Comet-y Central: “Your Name” Analysis and Haruki Murakami

After months of waiting, Makoto Shinkai’s Your Name (Kimi no Na wa) has finally been released in North America. In Japanese theaters, the film received critical acclaim and made over 320 million USD, and currently stands as the fourth highest grossing film of all time in Japan. In other words, it was impossible to go into the film without any expectations.

Being a longtime Makoto Shinkai fan, I knew I would encounter themes of human connection and be dazzled by stunning animation; those are his touchstones. In this analysis, I hope to examine Your Name’s theme of connections through time and space in comparison with another Japanese artist’s work, Haruki Murakami, through his short story, “On Seeing the 100% Perfect Girl One Beautiful April Morning, ” which covers a similar subject. This post will contain full spoilers for both works.

Your Name

Your Name tells the story of two high school students: Mitsuha, a girl who lives in the county who dreams of finding more in Tokyo, and Taki, a boy who who lives in Tokyo who dreams of the Japanese countryside. Through magic realism, they switch bodies on random days. However, the catch is that whenever Taki or Mitsuha return to their normal bodies, they forget the previous day’s events like a fading dream. Because this has become a part of their lives, they write notes on their smartphones to retain stability in their lives. Essentially, these messages allow them to learn about the person (their friends, interests , and personalities) so they can pass as the other when switches occurs.

Taki (left) and Mitsuha (right), the body swapping leads of Maktoto Shinkai’s Your Name.

The film changes from a body swap comedy/drama to a thriller after Taki decides to visit Mitsuha in Itomori, her hometown. When he arrives, he discovers that a comet destroyed most of the village three years prior, killing hundreds, including Mitsuha. Additionally, all of the notes that Mitsuha wrote in Taki’s phone have vanished. Clinging to select fragments of information he remembered about Mitsuha and Itomori, Taki embarks on a metaphysical journey through time and memories to save Mitsuha and the residents of Itomori. This is accomplished through an encounter between the protagonists near a sacred shrine in Intomori. Here, Taki informs Mitsuha that the town’s residents can be evacuated in time.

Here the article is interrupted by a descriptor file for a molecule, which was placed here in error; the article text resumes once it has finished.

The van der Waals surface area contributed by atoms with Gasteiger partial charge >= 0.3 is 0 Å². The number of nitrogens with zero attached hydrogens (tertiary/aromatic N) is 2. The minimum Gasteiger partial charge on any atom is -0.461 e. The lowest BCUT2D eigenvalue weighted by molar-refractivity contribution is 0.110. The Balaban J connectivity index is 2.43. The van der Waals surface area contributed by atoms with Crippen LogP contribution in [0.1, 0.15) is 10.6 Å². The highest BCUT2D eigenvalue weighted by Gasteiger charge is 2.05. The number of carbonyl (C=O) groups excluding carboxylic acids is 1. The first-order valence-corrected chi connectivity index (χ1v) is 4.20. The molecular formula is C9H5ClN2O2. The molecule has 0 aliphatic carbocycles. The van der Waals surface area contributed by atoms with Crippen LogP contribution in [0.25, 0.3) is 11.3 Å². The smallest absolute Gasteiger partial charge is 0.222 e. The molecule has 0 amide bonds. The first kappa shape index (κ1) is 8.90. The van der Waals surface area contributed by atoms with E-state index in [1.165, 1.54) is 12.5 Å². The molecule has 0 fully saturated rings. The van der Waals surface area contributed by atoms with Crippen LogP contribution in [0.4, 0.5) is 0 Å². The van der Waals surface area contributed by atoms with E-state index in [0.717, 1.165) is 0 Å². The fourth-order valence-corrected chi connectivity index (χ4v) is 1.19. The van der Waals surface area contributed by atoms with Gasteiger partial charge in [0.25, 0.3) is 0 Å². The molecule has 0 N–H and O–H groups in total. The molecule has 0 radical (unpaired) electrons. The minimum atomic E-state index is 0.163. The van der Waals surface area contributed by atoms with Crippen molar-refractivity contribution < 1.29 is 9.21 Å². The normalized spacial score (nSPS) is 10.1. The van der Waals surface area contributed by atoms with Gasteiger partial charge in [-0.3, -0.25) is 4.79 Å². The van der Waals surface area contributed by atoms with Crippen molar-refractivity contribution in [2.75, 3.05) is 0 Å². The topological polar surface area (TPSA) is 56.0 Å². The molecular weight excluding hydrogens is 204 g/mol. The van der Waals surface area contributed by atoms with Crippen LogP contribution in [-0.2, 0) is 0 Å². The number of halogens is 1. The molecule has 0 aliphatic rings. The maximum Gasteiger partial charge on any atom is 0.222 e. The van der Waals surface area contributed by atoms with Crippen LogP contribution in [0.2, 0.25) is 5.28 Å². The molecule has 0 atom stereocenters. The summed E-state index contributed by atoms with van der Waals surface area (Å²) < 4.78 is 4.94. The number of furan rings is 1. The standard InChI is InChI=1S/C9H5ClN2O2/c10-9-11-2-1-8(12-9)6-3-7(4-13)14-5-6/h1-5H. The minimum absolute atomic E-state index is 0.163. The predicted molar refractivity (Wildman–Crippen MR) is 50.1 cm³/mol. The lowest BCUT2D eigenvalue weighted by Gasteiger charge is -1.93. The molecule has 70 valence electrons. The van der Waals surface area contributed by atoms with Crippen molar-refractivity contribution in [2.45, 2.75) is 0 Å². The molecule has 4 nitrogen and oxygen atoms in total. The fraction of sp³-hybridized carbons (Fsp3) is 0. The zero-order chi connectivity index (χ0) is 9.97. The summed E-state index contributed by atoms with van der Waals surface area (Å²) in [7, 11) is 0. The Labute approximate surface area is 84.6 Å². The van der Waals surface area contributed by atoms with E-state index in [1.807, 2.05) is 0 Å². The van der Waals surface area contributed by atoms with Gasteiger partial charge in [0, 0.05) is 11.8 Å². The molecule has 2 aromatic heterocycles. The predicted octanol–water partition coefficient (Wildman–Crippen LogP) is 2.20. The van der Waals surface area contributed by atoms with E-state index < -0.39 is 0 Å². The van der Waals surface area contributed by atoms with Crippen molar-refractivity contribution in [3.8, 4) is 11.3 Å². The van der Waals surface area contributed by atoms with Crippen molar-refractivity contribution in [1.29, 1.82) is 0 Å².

After Itomori is saved through a series of body swaps, both Mitsuha and Taki forget each other’s names, which nearly severs their bond. Five years following the comet’s impact, Mitsuha and Taki stumble upon each other in Tokyo, driven by the strong sense that they share a distant connection.

Discussion of Taki and Mitsuha’s Relationship 

Long after Taki and Mitsuha’s memories fade, they realize they are searching for something they cannot define, which is their forgotten connection. In the final meeting scene, it is clear that a missing void is filled in the characters’ lives.

Interestingly, this concept of having a vague, but powerful connection to someone unknown is explored early in Your Name. When Mitsuha’s grandmother notices her acting out of character, she tells Mitsuha that she herself has foggy memories of a body swap occurrence as a young adult as well. This suggests that Taki and Mitsuha’s situation is not an isolated, strictly sci-fi event. It’s more of an instance in which a strong, mysterious connection between individuals exists which cannot be backed by reason nor science, existing only through dreams, ESP, or other abstractions.

The backbone of the film is supported by this concept. To further explain, I will refer to Haruki Murakami’s short story “On Seeing the 100% Perfect Girl One Beautiful April Morning, ” whose main character  shares a remarkably similar situation with Your Name’s leads, minus the comet and metaphysical time travel.  Murakami explains this connection in a more relatable and common way: by unknowingly passing your perfect match on the street.

The Haruki Murakami Connection

The narrator of “On Seeing the 100% Perfect Girl…” describes seeing a girl that stands out for some reason, and claims that she is the 100% perfect girl for him. Thinking she would never understand this connection, he does not say anything. The narrator cannot explain why he feels this emotional intensity, so he comes up with a story that might explain his confusion and help heal his disappointment.